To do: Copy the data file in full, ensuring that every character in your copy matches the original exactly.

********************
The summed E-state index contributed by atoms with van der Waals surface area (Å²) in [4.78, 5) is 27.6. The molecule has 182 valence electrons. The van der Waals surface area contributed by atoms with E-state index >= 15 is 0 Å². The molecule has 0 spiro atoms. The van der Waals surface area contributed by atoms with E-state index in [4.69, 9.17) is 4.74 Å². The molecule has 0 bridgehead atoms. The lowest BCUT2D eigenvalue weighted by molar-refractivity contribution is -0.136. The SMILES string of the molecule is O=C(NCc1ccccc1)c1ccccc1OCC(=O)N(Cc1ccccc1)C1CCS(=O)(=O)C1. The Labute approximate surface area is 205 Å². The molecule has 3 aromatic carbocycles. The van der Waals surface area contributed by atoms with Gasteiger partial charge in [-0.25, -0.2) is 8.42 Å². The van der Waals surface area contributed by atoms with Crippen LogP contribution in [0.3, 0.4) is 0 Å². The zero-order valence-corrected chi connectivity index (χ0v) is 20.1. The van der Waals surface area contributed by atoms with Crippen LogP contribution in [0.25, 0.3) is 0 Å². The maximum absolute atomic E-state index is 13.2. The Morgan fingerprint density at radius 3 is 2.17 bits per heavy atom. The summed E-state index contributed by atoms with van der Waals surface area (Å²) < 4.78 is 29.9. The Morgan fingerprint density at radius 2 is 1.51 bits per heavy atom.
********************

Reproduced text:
The summed E-state index contributed by atoms with van der Waals surface area (Å²) in [4.78, 5) is 27.6. The molecule has 182 valence electrons. The van der Waals surface area contributed by atoms with E-state index >= 15 is 0 Å². The molecule has 0 spiro atoms. The van der Waals surface area contributed by atoms with E-state index in [4.69, 9.17) is 4.74 Å². The molecule has 0 bridgehead atoms. The lowest BCUT2D eigenvalue weighted by molar-refractivity contribution is -0.136. The SMILES string of the molecule is O=C(NCc1ccccc1)c1ccccc1OCC(=O)N(Cc1ccccc1)C1CCS(=O)(=O)C1. The Labute approximate surface area is 205 Å². The molecule has 3 aromatic carbocycles. The van der Waals surface area contributed by atoms with Gasteiger partial charge in [-0.25, -0.2) is 8.42 Å². The van der Waals surface area contributed by atoms with Crippen LogP contribution in [0.3, 0.4) is 0 Å². The zero-order valence-corrected chi connectivity index (χ0v) is 20.1. The van der Waals surface area contributed by atoms with Crippen LogP contribution in [0.25, 0.3) is 0 Å². The maximum absolute atomic E-state index is 13.2. The Morgan fingerprint density at radius 3 is 2.17 bits per heavy atom. The summed E-state index contributed by atoms with van der Waals surface area (Å²) < 4.78 is 29.9. The Morgan fingerprint density at radius 2 is 1.51 bits per heavy atom.